Speaking to these monsters, let’s get ready to rumble!
“Batman v Superman” was on my list of the worst movies of 2016, mainly because of its pointless battle between the two DC superheroes. And now, we have “Godzilla vs Kong” which has the two famous movie monsters battling each other, this time for the right reasons. Starting with “Godzilla” back in 2014, “Kong: Skull Island,” and “Godzilla: King of the Monsters,” this is part of a franchise known as the Monster Verse.
In my negative response for “Godzilla: King of the Monsters,” I criticized it for lacking the smarts in the human characters, and I, myself, was criticized by readers, who knew the monster movies weren’t about the humans. They were about the monsters. And so is “Godzilla vs Kong,” but there’s a lot going on here-colorful lights, monster fights, robots, destruction, sign language (we’ll circle back in a second), and lots of special effects to support them.
The story involves Godzilla attacking an APEX Cybernetic facility in Florida, which now convinces the humans that he wasn’t really their savior, and King Kong now resides in a dome on Skull Island, but is enlisted to help them find a power source in Hollow Earth to end the monster reign. The giant ape is chained on to a ship, but he manages to come face to face with the giant reptile, battling him on battleships and in Hong Kong. And the only human Kong is willing to communicate with, via sign language, is a deaf Iwa native girl named Jira (Kaylee Hottle, who comes from a deaf family tree).
The human characters are hits and misses. The three people willing to expose APEX’s secrets and the reason why Godzilla attacked that specific area consist of Brian Tyree Henry as a former APEX technician turned conspiracy theorist podcaster, Millie Bobby Brown as Madison Russell, whose mother gave her life to help save the world in the last film, and Julian Dennison as her loyal friend. The good guys who must travel to Hollow Earth consist of Alexander Skarsgard as a Monarch geologist, Rebecca Hall as an Anthropological linguist, and her adoptive daughter Jira. Kyle Chandler also reprises his role as Madison’s father, who worries about her safety. And the bad guys consist of Demian Bichir as APEX’s CEO, and Eiza Gonzalez as his daughter. Why are they evil? It’s predictable, but for your sake, I won’t spoil it for you guys.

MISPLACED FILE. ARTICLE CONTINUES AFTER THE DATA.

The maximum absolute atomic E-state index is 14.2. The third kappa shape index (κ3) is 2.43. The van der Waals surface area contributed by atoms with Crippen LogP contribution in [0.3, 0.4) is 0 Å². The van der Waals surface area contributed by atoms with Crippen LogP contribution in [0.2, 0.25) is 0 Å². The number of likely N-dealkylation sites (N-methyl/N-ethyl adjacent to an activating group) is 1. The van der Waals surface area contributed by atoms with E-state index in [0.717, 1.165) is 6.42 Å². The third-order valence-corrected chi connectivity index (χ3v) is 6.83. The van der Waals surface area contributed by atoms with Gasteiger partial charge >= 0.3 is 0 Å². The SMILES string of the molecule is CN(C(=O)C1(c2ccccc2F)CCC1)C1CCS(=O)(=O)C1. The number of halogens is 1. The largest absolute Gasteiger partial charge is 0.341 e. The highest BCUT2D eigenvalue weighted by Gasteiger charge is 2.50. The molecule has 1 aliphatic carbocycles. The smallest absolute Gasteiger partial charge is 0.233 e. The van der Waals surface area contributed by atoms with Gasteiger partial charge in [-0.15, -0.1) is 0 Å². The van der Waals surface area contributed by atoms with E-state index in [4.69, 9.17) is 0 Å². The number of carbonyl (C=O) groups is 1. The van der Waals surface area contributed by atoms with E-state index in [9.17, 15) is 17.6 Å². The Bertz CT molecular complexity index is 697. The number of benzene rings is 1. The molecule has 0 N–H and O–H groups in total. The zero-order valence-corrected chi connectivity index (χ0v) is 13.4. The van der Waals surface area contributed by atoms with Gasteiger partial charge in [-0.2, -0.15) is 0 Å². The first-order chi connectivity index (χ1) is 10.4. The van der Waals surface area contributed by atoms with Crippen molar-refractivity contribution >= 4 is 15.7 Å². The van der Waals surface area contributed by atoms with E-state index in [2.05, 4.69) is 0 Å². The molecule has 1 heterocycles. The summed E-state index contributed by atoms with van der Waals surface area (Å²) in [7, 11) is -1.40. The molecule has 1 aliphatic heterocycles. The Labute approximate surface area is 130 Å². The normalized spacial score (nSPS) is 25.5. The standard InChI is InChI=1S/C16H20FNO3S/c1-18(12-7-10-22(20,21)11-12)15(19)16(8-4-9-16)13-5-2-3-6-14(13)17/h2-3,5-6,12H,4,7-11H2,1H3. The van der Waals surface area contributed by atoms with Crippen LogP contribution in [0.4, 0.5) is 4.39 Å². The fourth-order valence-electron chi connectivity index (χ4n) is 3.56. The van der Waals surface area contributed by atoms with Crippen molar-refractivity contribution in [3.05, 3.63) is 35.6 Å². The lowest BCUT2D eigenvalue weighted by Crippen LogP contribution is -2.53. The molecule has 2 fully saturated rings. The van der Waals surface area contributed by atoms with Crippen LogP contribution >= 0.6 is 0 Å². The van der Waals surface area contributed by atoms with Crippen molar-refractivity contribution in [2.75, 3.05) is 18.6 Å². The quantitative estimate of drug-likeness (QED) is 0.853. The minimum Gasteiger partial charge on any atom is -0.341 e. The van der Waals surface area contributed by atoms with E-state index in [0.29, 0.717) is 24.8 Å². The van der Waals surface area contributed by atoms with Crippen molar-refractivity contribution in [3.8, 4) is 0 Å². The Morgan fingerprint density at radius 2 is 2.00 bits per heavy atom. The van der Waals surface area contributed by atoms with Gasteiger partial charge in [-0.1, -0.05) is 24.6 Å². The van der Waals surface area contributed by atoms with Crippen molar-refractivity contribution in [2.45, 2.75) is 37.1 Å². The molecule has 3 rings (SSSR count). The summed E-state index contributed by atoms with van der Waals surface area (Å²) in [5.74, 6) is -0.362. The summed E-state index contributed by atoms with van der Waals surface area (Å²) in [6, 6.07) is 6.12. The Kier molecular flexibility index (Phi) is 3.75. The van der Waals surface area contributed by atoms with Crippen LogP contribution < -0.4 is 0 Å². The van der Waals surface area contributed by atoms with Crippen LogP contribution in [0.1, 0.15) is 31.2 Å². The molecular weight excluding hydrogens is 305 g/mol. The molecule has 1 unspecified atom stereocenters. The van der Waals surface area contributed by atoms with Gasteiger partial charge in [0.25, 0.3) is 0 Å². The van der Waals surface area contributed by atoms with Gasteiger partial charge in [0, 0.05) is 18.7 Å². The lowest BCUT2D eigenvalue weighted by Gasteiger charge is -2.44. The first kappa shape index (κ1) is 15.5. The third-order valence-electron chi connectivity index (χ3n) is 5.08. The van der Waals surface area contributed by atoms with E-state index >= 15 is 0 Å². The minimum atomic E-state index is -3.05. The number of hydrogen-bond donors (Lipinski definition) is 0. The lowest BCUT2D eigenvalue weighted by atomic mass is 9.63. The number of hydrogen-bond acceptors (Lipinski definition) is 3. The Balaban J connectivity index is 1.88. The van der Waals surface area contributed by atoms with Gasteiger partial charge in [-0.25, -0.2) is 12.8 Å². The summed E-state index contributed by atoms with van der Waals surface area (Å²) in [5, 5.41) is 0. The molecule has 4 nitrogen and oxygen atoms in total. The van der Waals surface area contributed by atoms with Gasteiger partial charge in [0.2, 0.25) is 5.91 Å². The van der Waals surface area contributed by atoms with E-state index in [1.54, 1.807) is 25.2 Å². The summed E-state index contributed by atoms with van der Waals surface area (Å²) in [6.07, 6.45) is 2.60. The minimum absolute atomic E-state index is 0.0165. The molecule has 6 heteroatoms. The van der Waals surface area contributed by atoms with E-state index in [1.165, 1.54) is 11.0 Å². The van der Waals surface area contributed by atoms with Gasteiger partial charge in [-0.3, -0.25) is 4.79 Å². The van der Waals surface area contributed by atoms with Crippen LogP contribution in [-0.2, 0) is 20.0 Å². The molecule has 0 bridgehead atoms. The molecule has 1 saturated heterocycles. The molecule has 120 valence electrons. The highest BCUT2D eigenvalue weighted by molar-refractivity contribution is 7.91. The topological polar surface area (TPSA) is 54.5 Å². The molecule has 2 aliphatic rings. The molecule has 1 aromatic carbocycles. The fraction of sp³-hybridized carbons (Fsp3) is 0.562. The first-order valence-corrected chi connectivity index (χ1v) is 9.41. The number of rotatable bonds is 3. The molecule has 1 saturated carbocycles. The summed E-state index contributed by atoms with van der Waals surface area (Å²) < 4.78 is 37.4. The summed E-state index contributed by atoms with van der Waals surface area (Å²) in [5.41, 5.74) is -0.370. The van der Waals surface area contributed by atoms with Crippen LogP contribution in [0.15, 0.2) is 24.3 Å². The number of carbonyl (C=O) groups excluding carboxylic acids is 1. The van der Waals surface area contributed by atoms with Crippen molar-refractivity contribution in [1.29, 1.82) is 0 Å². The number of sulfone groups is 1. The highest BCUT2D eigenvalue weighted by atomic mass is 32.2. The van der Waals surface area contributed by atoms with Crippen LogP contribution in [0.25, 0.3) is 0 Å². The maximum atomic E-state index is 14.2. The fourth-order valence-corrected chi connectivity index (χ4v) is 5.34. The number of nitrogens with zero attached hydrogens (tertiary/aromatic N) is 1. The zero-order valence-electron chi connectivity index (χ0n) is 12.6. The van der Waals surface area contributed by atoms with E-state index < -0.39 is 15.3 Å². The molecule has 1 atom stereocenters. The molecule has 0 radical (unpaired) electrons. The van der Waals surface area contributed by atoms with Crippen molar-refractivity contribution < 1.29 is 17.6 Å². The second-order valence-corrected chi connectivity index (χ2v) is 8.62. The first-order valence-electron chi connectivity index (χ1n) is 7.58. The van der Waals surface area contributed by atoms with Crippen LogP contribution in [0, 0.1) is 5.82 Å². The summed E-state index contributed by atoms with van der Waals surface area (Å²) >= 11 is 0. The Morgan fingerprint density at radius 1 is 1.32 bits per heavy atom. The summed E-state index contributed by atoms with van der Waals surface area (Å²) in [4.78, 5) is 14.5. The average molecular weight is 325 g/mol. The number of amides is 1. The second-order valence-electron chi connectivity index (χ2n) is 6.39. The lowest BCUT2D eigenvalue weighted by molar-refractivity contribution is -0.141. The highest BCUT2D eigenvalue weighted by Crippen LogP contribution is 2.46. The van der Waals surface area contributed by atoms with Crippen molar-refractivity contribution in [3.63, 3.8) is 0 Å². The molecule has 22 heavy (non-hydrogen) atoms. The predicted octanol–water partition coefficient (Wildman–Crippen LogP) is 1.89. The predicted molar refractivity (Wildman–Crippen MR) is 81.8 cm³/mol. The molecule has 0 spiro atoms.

Hall is generic at times, but it’s really Hottle who shines, because she is a kid who wants to prove that she’s more than meets the eye. Henry and Dennison both provide comic-relief characters wisely, while Brown delivers her courage. And while the villains aren’t fully developed, their comeuppance isn’t as irritating as how Rafe Spall and Ted Levine were both devoured in “Jurassic World: Fallen Kingdom.”
“Godzilla vs Kong” was directed by Adam Wingard, who also made the 2013 sleeper horror hit “You’re Next.” It’s amazing how these independent filmmakers are able to expand their horizons by taking on big-budgeted films like this. It’s not always understandable, but it’s fun the way screenwriters Michael Dougherty, Eric Pearson, Max Borenstein, Terry Rossio, and Zach Shields show fans the monsters’ personalities. They’re causing destruction, not randomly or accidentally, but with strong intentions. The sign language subplot for Kong adds a little “Shape of Water” touch to the story, and coming on the heels of “A Quiet Place” the movie is quiet respectful towards the deaf community by casting real deaf actors in those roles.
Too much is going on here, but that’s the point of this movie. You’re supposed to see who would win in a fight-Godzilla or Kong-or who the real villain is in all this. It’s a popcorn-eating picture for fans of the monster genre.
In Theaters and On HBO Max This Wednesday